3D printing and virtual reality help a
New research presented at Euroanaesthesia, the annual meeting of the European Society of Anesthesiology and Critical Care (ESAIC), held online this year, suggests that the use of 3D printing and virtual reality may improve care to patients and reduce anesthesiologist stress and wasted equipment.
An anesthesia team from Tel Aviv Sourasky Medical Center in Israel reports the use of 3D technology to prepare for operations in 20 patients, including a 35-week-old fetus that required a cesarean delivery and an 83-year-old woman requiring surgery. open heart surgery.
The majority of cases reported in the study are in children undergoing lung surgery, but the technology has also been used to design personalized plans for patients with large mediastinal masses (MM) in the chest that compress the heart and lungs. , including a pregnant woman.
“Using imaging scans, our anesthesia team were able to print very accurate models of patients’ airways on which to plan and perform their procedures,” says Dr. Ruth Shaylor, lead author of the report. “This is especially important in children because they are smaller, as is our margin for error. Being able to see, hold and rotate an accurate replica of their patient’s airways gives a new angle to their cases, providing information on the most appropriate airway equipment that might be invisible on a flatbed scanner.
A 3D model can be made in 30 minutes, and a single print can be shot in 3-4 hours on entry-level 3D printers. Although the technology is widely used in other medical specialties like orthopedic surgery, pediatric cardiology, and dentistry, the use of 3D printing and virtual reality in anesthesia has primarily been aimed at education and Training.
In 2019, the Anesthesia Department at Tel Aviv Medical Center began using 3D printing and virtual reality modeling to systematically assess pre-surgery patients who had potentially difficult airways due to narrowing. or large MM, as well as children requiring unipulmonary ventilation for surgery. could be performed on the other lung.
To examine the potential benefits of these technologies for anesthesia management, Shaylor and colleagues retrospectively examined the 20 patients referred for 3D modeling as part of their anesthesia plan between July 2019 and July 2021. In general, 3D printing was used for the respiratory tract cases (15 patients) with virtual reality for the large MM cases (3 patients).
The results showed that when 3D printing was used, the airway plane made on the model was the last airway plane in 13 of 15 (87%) patients. This reduced the risk of trial and error during the surgery. There were two cases where the model plan was either more conservative (the equipment used was larger than the suggested model), and one case in which a model could not be made due to poor air sweeps. initial imagery.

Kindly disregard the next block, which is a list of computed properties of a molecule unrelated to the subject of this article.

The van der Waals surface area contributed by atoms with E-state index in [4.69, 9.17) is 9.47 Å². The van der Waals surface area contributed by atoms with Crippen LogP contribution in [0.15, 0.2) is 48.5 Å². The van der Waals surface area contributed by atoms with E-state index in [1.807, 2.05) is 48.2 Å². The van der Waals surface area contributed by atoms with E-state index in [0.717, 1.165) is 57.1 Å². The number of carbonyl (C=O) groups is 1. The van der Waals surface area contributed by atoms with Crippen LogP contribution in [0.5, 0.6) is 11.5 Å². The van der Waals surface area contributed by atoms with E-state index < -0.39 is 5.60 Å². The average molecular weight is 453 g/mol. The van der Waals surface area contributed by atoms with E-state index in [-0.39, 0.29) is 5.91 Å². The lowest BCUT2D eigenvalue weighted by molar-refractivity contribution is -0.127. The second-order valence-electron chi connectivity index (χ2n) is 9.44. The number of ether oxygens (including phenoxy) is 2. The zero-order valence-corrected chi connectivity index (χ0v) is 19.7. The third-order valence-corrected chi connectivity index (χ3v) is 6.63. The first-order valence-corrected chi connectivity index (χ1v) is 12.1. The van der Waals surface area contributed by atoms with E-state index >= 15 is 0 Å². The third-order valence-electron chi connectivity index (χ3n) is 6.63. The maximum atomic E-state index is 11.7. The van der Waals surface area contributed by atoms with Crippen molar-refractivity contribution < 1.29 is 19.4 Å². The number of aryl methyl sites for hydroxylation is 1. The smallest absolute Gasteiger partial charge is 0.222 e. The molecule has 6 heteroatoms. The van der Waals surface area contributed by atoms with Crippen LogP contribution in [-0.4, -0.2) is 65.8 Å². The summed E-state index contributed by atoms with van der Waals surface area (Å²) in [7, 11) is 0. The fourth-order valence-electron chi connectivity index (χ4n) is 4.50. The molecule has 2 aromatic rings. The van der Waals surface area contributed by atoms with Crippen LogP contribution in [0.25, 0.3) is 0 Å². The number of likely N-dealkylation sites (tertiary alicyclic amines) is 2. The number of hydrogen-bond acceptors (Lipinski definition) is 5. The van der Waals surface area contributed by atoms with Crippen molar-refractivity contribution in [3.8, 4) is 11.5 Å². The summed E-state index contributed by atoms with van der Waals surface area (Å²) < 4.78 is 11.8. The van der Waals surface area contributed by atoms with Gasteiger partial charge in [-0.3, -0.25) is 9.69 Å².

After reviewing the virtual reality images, none of the MM patients had to undergo any invasive procedures before being anesthetized. In addition, no anesthetic complications were reported in the patients referred for 3D modeling.
“3D printing is still underutilized for patient-specific preoperative anesthesia planning,” explains Dr. Shaylor. “Our 2-year experience shows that with a specific plan in place, trial and error is reduced, and there is less patient trauma and wasted equipment. The anesthesiologists involved in these cases reported less stress, and by reviewing them with the surgeons, there was a better understanding of the challenges involved for each patient. We also found that sharing these models with patients gave them a better understanding of their upcoming surgery and helped improve communication. “
7-year-old patient with Ewing’s sarcoma
A A 7-year-old girl with Ewing’s sarcoma (a cancer of the bones and soft tissues) had to have an operation to remove part of her right lung. Anesthesiologists were concerned that the standard tubing and devices used for pulmonary operations in elderly patients were not appropriate. Thus, CT scans were used to create a virtual reality program of his airways and lungs and a 3D printed plastic model so that they could formulate a personalized airway plan and familiarize themselves with the anatomy of the airways. respiratory tract of the patient. The final airway plan was significantly different from the plan developed using standard imaging techniques. This reduced the number of lung isolation attempts that might otherwise have been made on the patient, and she recovered well.
35 week fetus with a mass pressing on the trachea
In order for the baby to deliver safely, it had to be done by cesarean section and the team had to put on a breathing tube before cutting the umbilical cord. The team made a 3D model from an MRI, which is no easy task when your patient is standing on his head and sucking his thumb. The team then imprinted the windpipe, tongue, jaw, and mass, and practiced the intubation technique before the operation.
European Journal of Anesthesiology
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